In our original table, there was a typo in the spreadsheet that resulted in incorrect values from our relativistic Rydberg formula. Below, we present the corrected tables (Table 4 and Table 5); here we have not adjusted the formulas based on the reduced mass, so the difference in values will be the same in any of the formulas, even if we multiply each predicted wavelength with one divided by the reduced mass: .
We have shown that the relativistic extensions of the Rydberg formula given by Suto and Haug are two different formulas. The Haug relativistic Rydberg formula
Table 4. The table shows the Rydberg formula predictions and the relativistic predictions for the first 137 elements. As we can see, the difference increases between the two models. Here we are just looking at the case and .
Table 5. The table shows the Rydberg formula predictions and the relativistic predictions for the first 137 elements. As we can see, the difference increases between the two models. Here we are just looking at the case and .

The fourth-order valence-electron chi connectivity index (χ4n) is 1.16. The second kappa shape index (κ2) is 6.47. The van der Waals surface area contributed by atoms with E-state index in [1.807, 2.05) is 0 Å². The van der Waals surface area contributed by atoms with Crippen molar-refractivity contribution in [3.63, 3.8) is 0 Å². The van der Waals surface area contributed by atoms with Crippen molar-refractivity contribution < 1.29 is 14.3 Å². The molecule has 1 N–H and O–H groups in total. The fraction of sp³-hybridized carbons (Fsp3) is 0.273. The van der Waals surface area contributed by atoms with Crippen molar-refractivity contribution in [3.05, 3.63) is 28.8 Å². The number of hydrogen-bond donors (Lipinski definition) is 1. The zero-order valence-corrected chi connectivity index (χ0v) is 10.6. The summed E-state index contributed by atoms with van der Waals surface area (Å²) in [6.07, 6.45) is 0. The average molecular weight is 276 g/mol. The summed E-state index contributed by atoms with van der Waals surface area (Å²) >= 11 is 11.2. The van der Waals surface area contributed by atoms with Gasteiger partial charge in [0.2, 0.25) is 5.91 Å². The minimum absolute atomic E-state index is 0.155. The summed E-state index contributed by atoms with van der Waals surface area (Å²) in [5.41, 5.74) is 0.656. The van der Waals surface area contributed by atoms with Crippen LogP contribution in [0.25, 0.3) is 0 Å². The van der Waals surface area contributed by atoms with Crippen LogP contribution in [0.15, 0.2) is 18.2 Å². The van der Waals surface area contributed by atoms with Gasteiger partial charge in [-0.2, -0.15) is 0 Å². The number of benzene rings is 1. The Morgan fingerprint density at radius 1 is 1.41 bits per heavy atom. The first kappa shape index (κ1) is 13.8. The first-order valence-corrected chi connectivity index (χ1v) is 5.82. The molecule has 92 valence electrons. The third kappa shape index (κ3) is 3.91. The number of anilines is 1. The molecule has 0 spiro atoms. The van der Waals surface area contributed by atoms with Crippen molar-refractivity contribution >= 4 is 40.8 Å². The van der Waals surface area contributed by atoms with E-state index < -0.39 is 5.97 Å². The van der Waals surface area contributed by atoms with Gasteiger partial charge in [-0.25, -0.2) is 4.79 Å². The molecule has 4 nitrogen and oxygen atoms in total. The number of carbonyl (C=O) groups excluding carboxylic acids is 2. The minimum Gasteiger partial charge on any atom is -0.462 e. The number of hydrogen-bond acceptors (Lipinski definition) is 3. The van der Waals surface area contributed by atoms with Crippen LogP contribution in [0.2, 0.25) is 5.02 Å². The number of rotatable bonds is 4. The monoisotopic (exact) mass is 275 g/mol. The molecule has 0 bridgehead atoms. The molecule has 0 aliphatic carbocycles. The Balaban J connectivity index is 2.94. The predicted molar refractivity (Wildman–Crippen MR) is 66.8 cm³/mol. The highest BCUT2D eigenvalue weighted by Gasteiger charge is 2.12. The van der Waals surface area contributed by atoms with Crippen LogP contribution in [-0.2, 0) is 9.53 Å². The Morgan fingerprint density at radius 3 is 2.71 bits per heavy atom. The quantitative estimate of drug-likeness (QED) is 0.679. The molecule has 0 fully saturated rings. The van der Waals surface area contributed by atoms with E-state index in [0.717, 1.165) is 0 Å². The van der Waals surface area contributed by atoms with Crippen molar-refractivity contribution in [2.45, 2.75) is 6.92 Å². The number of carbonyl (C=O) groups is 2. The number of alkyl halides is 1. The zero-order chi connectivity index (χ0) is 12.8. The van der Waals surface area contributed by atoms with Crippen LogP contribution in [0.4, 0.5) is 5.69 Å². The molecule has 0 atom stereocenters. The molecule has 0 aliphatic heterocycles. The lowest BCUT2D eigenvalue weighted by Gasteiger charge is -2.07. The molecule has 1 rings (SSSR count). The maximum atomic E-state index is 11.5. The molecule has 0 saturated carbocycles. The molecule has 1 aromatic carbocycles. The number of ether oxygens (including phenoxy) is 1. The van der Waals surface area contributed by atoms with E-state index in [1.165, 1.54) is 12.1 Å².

is consistent with the standard relativistic energy momentum relation, and the Suto formula is based on an alternative theory, with a modified relativistic energy momentum formula. It is too early to say whether or not these relativistic extensions of the Rydberg formula can tell us anything new that is consistent with observations, as it is likely that relativistic quantum mechanical corrections would be needed for that. We encourage others to look further into this, and we hope to do so some time in the future as well.
Thanks to Victoria Terces for helping me edit this manuscript.
1We apologize for missing this, but we are taking steps to correct that here.
2Whether or not such synchronization is fully valid is an ongoing discussion, see for example  , but that is outside the scope of this paper.